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November 10, 2016

Boeing offered congratulations to Donald Trump but declined to discuss major issues it faces under the presidential administration set to take office in January.

“We congratulate President-elect Trump and newly elected members of Congress and look forward to working with them to ensure that U.S. companies can compete, win and grow our economy to provide good jobs to U.S. workers; as well as preserve American leadership in national security,” Boeing Commercial Airplanes spokesman Paul Bergman said in a prepared statement.

Bergman declined to discuss how the Trump administration might affect the jet maker’s massive deal with Iran and the future of the Ex-Im Bank, a federal lending agency that helps Boeing export aircraft.

Trump has said he doesn’t support the Ex-Im Bank, which was created in 1934, and questioned its existence in an interview with the The National Review last summer.

“I don’t like it because I don’t think it’s necessary. It’s a one-way street also. It’s sort of a feather bedding for politicians and others, and a few companies. And these are companies that can do very well without it. So I don’t like it. I think it’s a lot of excess baggage. I think it’s unnecessary,” Trump told the magazine.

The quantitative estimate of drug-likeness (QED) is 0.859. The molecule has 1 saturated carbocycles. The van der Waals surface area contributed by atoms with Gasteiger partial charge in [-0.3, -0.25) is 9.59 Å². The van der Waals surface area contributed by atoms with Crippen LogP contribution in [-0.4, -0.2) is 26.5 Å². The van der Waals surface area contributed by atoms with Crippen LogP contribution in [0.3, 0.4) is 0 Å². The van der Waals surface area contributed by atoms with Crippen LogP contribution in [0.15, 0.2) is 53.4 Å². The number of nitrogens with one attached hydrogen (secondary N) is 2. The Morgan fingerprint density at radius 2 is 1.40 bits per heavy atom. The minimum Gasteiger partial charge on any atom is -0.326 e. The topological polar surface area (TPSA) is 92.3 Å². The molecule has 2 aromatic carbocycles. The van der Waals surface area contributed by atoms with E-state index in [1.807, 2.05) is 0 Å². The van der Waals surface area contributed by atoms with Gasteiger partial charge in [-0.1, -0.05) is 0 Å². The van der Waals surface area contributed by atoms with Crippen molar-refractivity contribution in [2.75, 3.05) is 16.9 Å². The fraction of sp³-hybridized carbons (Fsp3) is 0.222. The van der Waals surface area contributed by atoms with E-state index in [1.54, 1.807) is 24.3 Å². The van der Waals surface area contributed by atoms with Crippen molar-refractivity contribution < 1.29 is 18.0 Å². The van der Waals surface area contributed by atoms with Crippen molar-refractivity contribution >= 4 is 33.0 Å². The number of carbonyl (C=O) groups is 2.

Chicago-based Boeing (NYSE: BA) received at least $5.4 billion in loan guarantees from the bank in fiscal year 2015, according to an analysis by George Mason UniversityMercatus Center researcher Veronique de Rugy.

A second analysis by OpenTheBooks.com found that one-third of all Ex-Im Bank transactions since 2007 benefited Boeing, calling the federal lender “The Bank of Boeing.”

Trump has made positive comments about Boeing’s sale of 80 jets to Iran for up to $25 billion at list prices. He said the U.S. government should have required Iran to buy only Boeing jets before the U.S. released Iranian assets as part of a nuclear deal.

However, Boeing’s Iran deal is a sensitive issue among Republican lawmakers, who opposed the nuclear agreement and sale of new jets to a state they call a sponsor of international terrorism.

Trump has also criticized Boeing for opening a new aircraft finishing plant in China and for its dealings with the Clinton Foundation, noting the jet maker made a $900,000 donation in 2010 for work in Haiti a few months after Hillary Clinton helped Boeing land a $3.7 billion deal in Russia.

The Society of Professional Engineering Employees in Aerospace, which represents 13,375 Boeing engineers and 5,575 technical workers in Washington state, declined to comment on the election results.

Business Journal

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